While in other areas apparitions are exceptional and nothing short of a miracle, at Medjugorje there is a tremendous frequency to them, because this town is considered a model for Christian life: the Virgin is constantly sending messages about rules to the behaviour of men. Every now and then, someone claims to have received the last message of Medjugorje.
Many have closely watched what is considered a fraud, but many believers continue to listen Medjugorje's last message on a daily basis: the last registry of it dates back to August 2, 2018.
The Marian apparitions of Fatima (Portugal) began in 1917, when three shepherds between the ages of 6 and 10 claim to have seen the Virgin at the Cova da Iria, close to Fatima, while herding their sheep. Despite the lack of belief from locals, the children came back several times and apparitions occurred over and over.
In one of them, the Virgin predicted the death of Francisco and Jacinta, two of the shepherds, who indeed died because of the Spanish flu. What was new about Fatima's case is that, aside from the usual Marian messages encouraging penitence, prayer and perfecting the spirit, they intertwined with prophecies of wars and calamities.
On October 13, 1917, about 17,000 people claimed to have been direct witnesses of the "miracle of the great Sun", from which the Church made Fatima a worship site. Throughout the decades, it has been a place for believers and even Roman Popes to go on pilgrimage.
The Marian revelations of Our Lady of Laus have been some of the most recent to get the Church's recognition (October 4, 2008), despite them dating back to 1664 and being the longest over time: they lasted for 54 years.
Benoite Rencurel was a teen whose father's early death had forced her and sentenced her to misery and illiteracy. In 1664, she was roaming around the French Alps, when she was visited by the Virgin. During this series of apparitions, she conveyed a message of peace and reconcilement.
After a month of absence, she summoned Benoite to the Chapel of Bon-Rencontre, and ordered her to build a temple to convert sinners. During the following 54 years, the Virgin appeared to Benoite, to assist her when conveying the message to the crowds of believers coming there.
Spain, being the heart of the Catholic Church, could not be left out, and it has also been the location of several Marian apparitions. These are some of the most well-known ones.
The story of the apparition of Virgen de la Cabeza dates back to the arrival to Spain of Saint Euphrasio, disciple to Santiago Apostle and bishop to Andújar, who brought an effigy of the Virgin with him. When Arabs conquered the south of the Peninsula, her believers hid away her effigy in the most unreachable mountaintops of Sierra Morena.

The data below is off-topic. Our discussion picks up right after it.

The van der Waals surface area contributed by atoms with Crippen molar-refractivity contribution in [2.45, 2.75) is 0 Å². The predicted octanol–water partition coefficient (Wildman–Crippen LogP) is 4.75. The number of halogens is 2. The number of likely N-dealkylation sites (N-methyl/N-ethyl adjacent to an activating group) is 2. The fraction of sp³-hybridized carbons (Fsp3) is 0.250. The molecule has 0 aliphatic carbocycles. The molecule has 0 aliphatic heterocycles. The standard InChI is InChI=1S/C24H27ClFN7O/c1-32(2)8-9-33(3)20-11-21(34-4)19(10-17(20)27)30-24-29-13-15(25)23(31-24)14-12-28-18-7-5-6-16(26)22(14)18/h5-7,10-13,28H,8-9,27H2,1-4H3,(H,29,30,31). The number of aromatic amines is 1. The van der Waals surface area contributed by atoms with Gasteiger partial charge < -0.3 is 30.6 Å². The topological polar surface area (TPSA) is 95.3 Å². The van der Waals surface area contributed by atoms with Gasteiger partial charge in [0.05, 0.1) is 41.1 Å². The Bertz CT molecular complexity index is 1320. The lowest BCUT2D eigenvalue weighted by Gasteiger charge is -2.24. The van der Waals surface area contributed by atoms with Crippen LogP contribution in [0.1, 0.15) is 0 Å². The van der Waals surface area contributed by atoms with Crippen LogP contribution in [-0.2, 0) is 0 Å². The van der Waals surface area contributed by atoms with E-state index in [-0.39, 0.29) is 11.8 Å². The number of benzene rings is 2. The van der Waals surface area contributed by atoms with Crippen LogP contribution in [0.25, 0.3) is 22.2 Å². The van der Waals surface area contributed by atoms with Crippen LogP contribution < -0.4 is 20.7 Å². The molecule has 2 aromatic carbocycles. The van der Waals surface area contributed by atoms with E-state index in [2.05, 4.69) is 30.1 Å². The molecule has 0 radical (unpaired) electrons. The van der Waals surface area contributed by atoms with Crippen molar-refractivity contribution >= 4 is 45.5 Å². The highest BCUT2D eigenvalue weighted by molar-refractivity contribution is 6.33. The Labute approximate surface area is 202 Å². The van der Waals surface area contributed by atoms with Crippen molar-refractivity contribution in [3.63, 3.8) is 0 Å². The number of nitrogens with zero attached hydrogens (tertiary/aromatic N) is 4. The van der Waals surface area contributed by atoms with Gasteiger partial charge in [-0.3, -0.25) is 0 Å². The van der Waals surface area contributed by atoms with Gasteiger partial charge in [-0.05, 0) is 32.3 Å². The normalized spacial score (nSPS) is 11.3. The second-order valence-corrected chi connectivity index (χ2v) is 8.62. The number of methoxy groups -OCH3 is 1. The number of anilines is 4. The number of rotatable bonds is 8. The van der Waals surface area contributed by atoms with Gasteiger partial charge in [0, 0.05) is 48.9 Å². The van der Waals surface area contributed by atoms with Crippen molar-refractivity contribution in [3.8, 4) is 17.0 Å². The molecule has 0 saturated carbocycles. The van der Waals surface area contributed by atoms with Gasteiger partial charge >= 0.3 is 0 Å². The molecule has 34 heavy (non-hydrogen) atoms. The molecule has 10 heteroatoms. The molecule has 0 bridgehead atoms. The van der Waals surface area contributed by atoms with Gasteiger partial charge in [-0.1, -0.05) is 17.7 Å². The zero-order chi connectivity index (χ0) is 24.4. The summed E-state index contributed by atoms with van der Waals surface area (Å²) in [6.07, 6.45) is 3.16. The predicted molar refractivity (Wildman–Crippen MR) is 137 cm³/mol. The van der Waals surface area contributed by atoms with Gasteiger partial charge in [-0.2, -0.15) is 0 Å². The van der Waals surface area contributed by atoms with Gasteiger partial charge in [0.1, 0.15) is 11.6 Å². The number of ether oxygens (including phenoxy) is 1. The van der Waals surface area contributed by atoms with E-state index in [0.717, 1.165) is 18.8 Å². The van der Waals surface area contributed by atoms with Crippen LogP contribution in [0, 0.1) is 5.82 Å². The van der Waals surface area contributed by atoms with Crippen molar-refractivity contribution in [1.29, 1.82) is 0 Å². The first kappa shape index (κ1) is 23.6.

However, in 1227, after the Reconquest of Spain, there came a shepherd from Colomera (Granada) called Juan Alonso de Rivas. He claimed to have been summoned by strange lights and an incessant toll of bells, which brought him to the sacred effigy. The shepherd brought it down to Old Saint Mary's church, which nowadays remains a pilgrimage location, and as a proof of the Truth, the Virgin made a miracle and healed the arm of the one-armed shepherd.
It is considered the oldest of Marian apparitions, more specifically in 40 A.D., when the Virgen del Pilar appeared before Santiago Apostle. The Church admitted to the mystery, and in her honour, a column was built from which, according to history, Santiago saw the Virgin.
The apparition occurs amidst the relentless attempts of Santiago Apostle to evangelise the Peninsula. Therefore, in times of despair, he asked for a miracle from heaven. The Virgin appeared to him to convey the message that, as long as the pillar where she remained erect was standing, there would still be faithful Christians in Spain.
What's special about the apparition of Virgen del Pilar is that it isn't documented. It is part of oral tradition, and when it occurred, the Virgin Mary remained alive on Holy Land.
According to records, on June 18, 1961, four girls saw a great beacon of light that announced the arrival of the Virgin Mary. This thunder strike is connected to the apparition of St. Michael Archangel. On July 2, at 8:30 pm, she appeared before these girls at San Juan de Garabandal, a town near the Cantabrian Mountains.
The four girls claimed to have received the Virgin at a far-off pillar, and in the following apparitions after that, they received Eucharist from St. Michael Archangel himself. The special thing about the Garabandal miracle is that, for years, there were pictures and recordings of the more than 2,000 sessions where these children entered a trance.
The Virgin commanded them to spread the Word of God and the importance of men coming closer to her child, Jesus Christ. She also revealed a supposed end of the world.